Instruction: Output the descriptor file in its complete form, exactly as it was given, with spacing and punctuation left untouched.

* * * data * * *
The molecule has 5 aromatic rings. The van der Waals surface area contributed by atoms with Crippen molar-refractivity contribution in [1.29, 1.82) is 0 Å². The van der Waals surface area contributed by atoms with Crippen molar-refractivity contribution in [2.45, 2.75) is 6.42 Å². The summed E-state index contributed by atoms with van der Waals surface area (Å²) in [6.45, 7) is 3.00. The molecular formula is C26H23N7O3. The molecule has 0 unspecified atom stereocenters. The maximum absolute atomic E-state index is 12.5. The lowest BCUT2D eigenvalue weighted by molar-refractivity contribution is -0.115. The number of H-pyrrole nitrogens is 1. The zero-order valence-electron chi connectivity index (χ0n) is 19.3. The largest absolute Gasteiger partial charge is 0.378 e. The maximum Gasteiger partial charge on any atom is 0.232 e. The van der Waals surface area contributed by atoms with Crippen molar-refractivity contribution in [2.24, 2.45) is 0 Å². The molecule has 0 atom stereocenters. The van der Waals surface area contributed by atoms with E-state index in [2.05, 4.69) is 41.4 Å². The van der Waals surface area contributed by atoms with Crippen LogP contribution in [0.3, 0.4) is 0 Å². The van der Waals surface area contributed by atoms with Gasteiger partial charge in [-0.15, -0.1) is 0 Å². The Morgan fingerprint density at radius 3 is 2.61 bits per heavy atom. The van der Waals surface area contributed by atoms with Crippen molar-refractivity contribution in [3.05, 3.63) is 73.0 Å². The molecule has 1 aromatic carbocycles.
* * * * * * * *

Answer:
The molecule has 5 aromatic rings. The van der Waals surface area contributed by atoms with Crippen molar-refractivity contribution in [1.29, 1.82) is 0 Å². The van der Waals surface area contributed by atoms with Crippen molar-refractivity contribution in [2.45, 2.75) is 6.42 Å². The summed E-state index contributed by atoms with van der Waals surface area (Å²) in [6.45, 7) is 3.00. The molecular formula is C26H23N7O3. The molecule has 0 unspecified atom stereocenters. The maximum absolute atomic E-state index is 12.5. The lowest BCUT2D eigenvalue weighted by molar-refractivity contribution is -0.115. The number of H-pyrrole nitrogens is 1. The zero-order valence-electron chi connectivity index (χ0n) is 19.3. The largest absolute Gasteiger partial charge is 0.378 e. The maximum Gasteiger partial charge on any atom is 0.232 e. The van der Waals surface area contributed by atoms with Crippen molar-refractivity contribution in [2.24, 2.45) is 0 Å². The molecule has 0 atom stereocenters. The van der Waals surface area contributed by atoms with E-state index in [2.05, 4.69) is 41.4 Å². The van der Waals surface area contributed by atoms with Crippen LogP contribution in [0.3, 0.4) is 0 Å². The van der Waals surface area contributed by atoms with Gasteiger partial charge in [-0.15, -0.1) is 0 Å². The Morgan fingerprint density at radius 3 is 2.61 bits per heavy atom. The van der Waals surface area contributed by atoms with Crippen molar-refractivity contribution in [3.05, 3.63) is 73.0 Å². The molecule has 1 aromatic carbocycles.